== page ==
Texas Chili Queens combine chili, culture

Chandler Gibson

Drag culture and Texas chili culture cross paths at Texas Chili Queens in Austin. Popping up in different Austin spots regularly, the food truck is basically RuPaul meets the Terlingua
Chili Cookoff.

Since 2015, Texas Chili Queens has been serving up chili, the classic Texas street food, but with a twist. Owned and operated by Edward Hambleton, the truck pays homage to a group of entrepreneurial women in early 20th century San Antonio.

“They were women in the late 19th and early 20th centuries who were actually located in San Antonio,” Hambleton said. “Depending on what you read, they’re either body whores — like women of the night — or they were these entrepreneurial women.”

Hambleton made the decision to open the truck in 2015. He has done extensive research on the original Chili Queens and their legacy.

He said he first got into drag in high school, and was voted Prom Princess, an event which he attended in drag. After college, he created Edie, a flirtatious southern queen with a culinary flair.

“I did a drag deviled egg performance on stage (for QueerBomb),” Hambleton said. “Another one I did was a Heaven and Hell trifle. It’s angel’s food and devil’s food cake with this peanut
butter filling in between with a chocolate ganache. I was just talking to people, making cake, squirting ganache into people’s mouths.”

The menu includes five different types of chilis: the San Antonio and the El Paso, which are more traditional beef chili. The Dallas and the Houston are venison and pork, respectively. The Austin is a vegan lentil chili. Lauren Taylor works at an office park Texas Chili Queens
was visiting.

“It’s just really good chili,” Taylor said. “I really like the El Paso, but I’ve had the Dallas before. I would recommend that if someone doesn’t usually eat venison.”

Eddie Cantu works in one of the office parks that Texas Chili Queens visits regularly. He said he enjoys their El Paso chili in particular.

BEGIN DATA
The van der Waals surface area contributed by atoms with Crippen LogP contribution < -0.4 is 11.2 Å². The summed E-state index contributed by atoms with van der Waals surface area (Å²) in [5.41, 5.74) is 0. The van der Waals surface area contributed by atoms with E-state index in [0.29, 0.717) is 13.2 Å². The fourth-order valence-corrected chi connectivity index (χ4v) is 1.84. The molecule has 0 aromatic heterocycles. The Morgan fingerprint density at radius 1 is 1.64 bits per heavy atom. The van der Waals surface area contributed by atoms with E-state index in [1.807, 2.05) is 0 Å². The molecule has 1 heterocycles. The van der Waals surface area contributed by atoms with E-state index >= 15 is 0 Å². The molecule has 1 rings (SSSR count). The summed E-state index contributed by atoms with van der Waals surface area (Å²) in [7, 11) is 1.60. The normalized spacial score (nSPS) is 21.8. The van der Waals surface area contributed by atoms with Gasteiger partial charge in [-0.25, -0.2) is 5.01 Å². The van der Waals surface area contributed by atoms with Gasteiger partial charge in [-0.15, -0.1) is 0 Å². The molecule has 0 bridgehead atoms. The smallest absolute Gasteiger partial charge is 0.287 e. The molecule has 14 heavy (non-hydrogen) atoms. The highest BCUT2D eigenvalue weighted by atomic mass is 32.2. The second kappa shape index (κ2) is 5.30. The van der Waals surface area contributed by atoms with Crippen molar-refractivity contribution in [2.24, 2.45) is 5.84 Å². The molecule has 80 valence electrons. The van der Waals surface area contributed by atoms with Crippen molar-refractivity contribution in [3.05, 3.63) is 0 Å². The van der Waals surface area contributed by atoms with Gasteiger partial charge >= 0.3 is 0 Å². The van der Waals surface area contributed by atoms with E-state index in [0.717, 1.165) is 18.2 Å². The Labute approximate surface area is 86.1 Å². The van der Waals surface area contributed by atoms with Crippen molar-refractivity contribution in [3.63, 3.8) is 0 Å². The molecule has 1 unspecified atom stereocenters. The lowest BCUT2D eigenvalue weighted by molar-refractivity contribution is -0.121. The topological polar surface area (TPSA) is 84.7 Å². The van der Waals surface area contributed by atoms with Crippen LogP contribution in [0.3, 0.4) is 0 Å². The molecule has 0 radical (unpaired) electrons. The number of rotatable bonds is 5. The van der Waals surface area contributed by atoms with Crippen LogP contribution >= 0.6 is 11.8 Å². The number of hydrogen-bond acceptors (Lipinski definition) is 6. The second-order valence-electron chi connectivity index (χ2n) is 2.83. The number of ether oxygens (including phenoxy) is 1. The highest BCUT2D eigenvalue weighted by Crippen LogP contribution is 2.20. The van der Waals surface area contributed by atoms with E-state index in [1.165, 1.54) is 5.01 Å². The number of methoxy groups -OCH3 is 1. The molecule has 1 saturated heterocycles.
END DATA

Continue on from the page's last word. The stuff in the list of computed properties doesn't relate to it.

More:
“I always go with the El Paso because it’s spicy, and I like spice,” Cantu said.

Hambleton explained that he was connected to his food truck lunch circuit through the Columbia Business School’s alumni network, where he attended college and initially got into chili.

“One time in college we had a chili and hot chocolate night so (a friend and I) went to a recipe and we doubled it,” Hambleton said. “We had a measuring cup that was like a shot glass and we doubled and used the max range so it wound up being basically a shot glass of cayenne pepper.”

Despite his original experiences with chili, he worked at it and stumbled across the history — or rather, the herstory — of the original
Chili Queens.

“The Chili Queens were shut down by the (‘30s) and (‘40s),” Hambleton said. “Depending on how you see it, (the health departments) were either righteous health crusaders or sexist a******s and that’s when chili moved more into the cookoff arena. It became more of a
man’s sphere.”

He says the future of the truck is uncertain, for now it will be business as usual.

“(The truck may end up) in a ditch — just kidding,” Hambleton said. “I don’t know, we’ll see. I can’t predict the future, I don’t have a
crystal ball.”